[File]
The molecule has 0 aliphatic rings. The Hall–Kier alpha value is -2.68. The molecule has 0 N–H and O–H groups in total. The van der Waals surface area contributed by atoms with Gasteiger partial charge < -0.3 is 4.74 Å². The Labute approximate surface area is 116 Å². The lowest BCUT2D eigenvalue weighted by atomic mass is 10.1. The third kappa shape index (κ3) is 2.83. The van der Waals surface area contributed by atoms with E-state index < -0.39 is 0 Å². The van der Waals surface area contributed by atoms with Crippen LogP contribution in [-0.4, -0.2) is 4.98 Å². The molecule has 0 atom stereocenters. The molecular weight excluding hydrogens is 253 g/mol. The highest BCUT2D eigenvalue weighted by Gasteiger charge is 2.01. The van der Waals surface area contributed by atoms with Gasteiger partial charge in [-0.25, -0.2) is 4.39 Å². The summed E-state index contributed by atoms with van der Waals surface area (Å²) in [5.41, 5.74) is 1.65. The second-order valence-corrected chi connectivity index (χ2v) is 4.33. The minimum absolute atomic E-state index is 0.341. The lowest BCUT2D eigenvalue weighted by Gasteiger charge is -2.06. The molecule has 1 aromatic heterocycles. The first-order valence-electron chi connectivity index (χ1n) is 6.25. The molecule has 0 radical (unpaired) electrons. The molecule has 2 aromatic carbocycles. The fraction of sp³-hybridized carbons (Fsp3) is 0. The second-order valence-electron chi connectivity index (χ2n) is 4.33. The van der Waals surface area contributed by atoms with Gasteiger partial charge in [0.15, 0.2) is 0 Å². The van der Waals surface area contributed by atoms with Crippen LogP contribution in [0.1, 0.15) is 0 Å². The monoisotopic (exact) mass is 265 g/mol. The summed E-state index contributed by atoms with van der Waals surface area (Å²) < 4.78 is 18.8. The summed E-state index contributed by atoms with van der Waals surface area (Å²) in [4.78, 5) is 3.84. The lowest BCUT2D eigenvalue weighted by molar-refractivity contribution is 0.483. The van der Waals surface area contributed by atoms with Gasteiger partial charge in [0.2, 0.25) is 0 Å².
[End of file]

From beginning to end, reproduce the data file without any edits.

The molecule has 0 aliphatic rings. The Hall–Kier alpha value is -2.68. The molecule has 0 N–H and O–H groups in total. The van der Waals surface area contributed by atoms with Gasteiger partial charge < -0.3 is 4.74 Å². The Labute approximate surface area is 116 Å². The lowest BCUT2D eigenvalue weighted by atomic mass is 10.1. The third kappa shape index (κ3) is 2.83. The van der Waals surface area contributed by atoms with E-state index < -0.39 is 0 Å². The van der Waals surface area contributed by atoms with Crippen LogP contribution in [-0.4, -0.2) is 4.98 Å². The molecule has 0 atom stereocenters. The molecular weight excluding hydrogens is 253 g/mol. The highest BCUT2D eigenvalue weighted by Gasteiger charge is 2.01. The van der Waals surface area contributed by atoms with Gasteiger partial charge in [-0.25, -0.2) is 4.39 Å². The summed E-state index contributed by atoms with van der Waals surface area (Å²) in [5.41, 5.74) is 1.65. The second-order valence-corrected chi connectivity index (χ2v) is 4.33. The minimum absolute atomic E-state index is 0.341. The lowest BCUT2D eigenvalue weighted by Gasteiger charge is -2.06. The molecule has 1 aromatic heterocycles. The first-order valence-electron chi connectivity index (χ1n) is 6.25. The molecule has 0 radical (unpaired) electrons. The molecule has 2 aromatic carbocycles. The fraction of sp³-hybridized carbons (Fsp3) is 0. The second-order valence-electron chi connectivity index (χ2n) is 4.33. The van der Waals surface area contributed by atoms with Gasteiger partial charge in [0.15, 0.2) is 0 Å². The van der Waals surface area contributed by atoms with Crippen LogP contribution in [0.1, 0.15) is 0 Å². The monoisotopic (exact) mass is 265 g/mol. The summed E-state index contributed by atoms with van der Waals surface area (Å²) < 4.78 is 18.8. The summed E-state index contributed by atoms with van der Waals surface area (Å²) in [4.78, 5) is 3.84. The lowest BCUT2D eigenvalue weighted by molar-refractivity contribution is 0.483. The van der Waals surface area contributed by atoms with Gasteiger partial charge in [0.2, 0.25) is 0 Å².